Juries convicted a Philadelphia man of two murders some 30 years ago, and he was scheduled to die by lethal injection on Wednesday.
But Gov. Tom Wolf has halted the use of the death penalty, calling the practice flawed. He plans to keep the moratorium in place until a previously-ordered study of capital punishment is complete. That is expected later this year.
Now, Philadelphia prosecutors are fighting to reinstate capital punishment to close out decades-long cases.
In 1984, Terry Williams, then a college freshman, killed two men within five months. He was convicted of murder in both cases.
Since then, Williams has been on death row as his attorneys have successfully delayed his execution. They’ve argued that the victims, two older men, sexually abused Williams. And so, both murders were tantamount to an “enraged killing,” defense lawyers have argued.
In 2012, the state’s Board of Pardons rejected Williams’ petition for clemency, which sought to clear the death sentence in exchange for life in prison without parole.
With Wolf’s recent moratorium, Williams’ lethal injection date has been extended yet again.
In turn, the city district attorney’s office is taking the Wolf administration to Pennsylvania’s Supreme Court under the argument that the governor overstepped his authority.
“We often see in movies at the last few hours the governor will pick up the red phone and he will call the execution room and stay the execution. In Pennsylvania, the governor does not have those powers,” district attorney spokesman Cameron Kline said.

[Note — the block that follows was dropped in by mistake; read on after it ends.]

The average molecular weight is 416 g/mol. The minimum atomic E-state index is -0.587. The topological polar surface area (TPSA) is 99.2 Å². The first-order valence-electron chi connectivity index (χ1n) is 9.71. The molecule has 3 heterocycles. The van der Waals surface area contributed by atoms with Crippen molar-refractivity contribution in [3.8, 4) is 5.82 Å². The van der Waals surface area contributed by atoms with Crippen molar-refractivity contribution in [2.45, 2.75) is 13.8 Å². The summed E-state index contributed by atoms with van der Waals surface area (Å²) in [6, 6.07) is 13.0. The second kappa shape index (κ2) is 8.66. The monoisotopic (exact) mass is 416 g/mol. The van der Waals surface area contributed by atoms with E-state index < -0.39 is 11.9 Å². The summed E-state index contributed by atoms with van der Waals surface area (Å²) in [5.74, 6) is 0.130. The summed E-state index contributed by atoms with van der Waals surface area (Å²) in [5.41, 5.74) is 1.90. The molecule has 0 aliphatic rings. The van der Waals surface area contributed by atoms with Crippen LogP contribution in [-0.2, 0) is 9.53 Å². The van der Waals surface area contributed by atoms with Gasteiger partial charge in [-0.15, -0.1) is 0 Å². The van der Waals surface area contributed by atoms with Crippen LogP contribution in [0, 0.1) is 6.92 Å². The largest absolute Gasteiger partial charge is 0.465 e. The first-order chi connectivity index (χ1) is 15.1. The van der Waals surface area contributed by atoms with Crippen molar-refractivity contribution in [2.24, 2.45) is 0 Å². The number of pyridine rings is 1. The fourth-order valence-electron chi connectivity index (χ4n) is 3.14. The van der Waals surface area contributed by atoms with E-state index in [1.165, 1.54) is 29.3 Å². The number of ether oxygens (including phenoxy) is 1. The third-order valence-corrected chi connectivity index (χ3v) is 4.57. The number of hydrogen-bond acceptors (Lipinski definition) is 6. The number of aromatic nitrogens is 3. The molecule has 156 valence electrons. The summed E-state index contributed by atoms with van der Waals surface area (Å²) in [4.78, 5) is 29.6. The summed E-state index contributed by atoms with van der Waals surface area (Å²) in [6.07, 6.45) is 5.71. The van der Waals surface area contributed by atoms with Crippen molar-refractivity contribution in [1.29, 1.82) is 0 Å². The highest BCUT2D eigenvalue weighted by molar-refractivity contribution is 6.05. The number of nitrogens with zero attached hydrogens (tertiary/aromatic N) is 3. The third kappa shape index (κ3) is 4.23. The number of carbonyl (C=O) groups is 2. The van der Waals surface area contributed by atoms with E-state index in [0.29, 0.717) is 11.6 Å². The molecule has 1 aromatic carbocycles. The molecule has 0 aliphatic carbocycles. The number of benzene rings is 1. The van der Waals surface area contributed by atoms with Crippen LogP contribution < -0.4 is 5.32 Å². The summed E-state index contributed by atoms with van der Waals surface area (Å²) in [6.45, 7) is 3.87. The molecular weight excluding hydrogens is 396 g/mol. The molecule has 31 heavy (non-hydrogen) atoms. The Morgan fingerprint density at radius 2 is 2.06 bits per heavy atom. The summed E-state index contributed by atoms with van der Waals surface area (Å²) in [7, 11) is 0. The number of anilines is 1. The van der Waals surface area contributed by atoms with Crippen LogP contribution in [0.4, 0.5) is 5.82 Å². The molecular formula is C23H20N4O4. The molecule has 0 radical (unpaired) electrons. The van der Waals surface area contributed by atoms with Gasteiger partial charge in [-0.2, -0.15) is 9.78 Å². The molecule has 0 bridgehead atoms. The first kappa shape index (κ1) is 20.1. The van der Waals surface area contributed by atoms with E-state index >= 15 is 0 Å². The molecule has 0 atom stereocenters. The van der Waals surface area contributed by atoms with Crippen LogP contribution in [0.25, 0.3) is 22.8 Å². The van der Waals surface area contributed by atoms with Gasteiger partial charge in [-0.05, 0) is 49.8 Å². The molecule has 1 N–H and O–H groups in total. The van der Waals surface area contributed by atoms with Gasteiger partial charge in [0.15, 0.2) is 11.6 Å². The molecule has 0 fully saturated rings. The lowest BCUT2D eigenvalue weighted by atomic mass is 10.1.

Pennsylvania’s high court will dig into the issue in the coming months.
As a legal challenge to the governor’s death penalty moratorium advances, lawmakers are promising to revisit Pennsylvania’s capital sentencing system.
State Rep. Mike Vereb, R-Montgomery, wants the governor to reverse his stance.
“If they don’t want it, put a statute up, put a proposal up, and let’s vote it. And then the majority of the House and Senate can send the bill to the governor, but I don’t see that happening,” Vereb said Wednesday. “I mean, the option always is, to correct a law, isn’t to park it, but to rewrite another proposal and get it sent through the General Assembly.
A state House committee plans to hold hearings on the state’s death penalty at the end of the month.
Wolf said he’s concerned about the expense and flaws of the state’s capital sentencing system, and wants to halt executions until a state panel finishes studying it.
The last time a Pennsylvania prisoner was put to death was in 1999, when Philadelphia “House of Horrors” killer Gary Heidnik was executed by lethal injection.
WHYY’s Mary Wilson contributed to this report.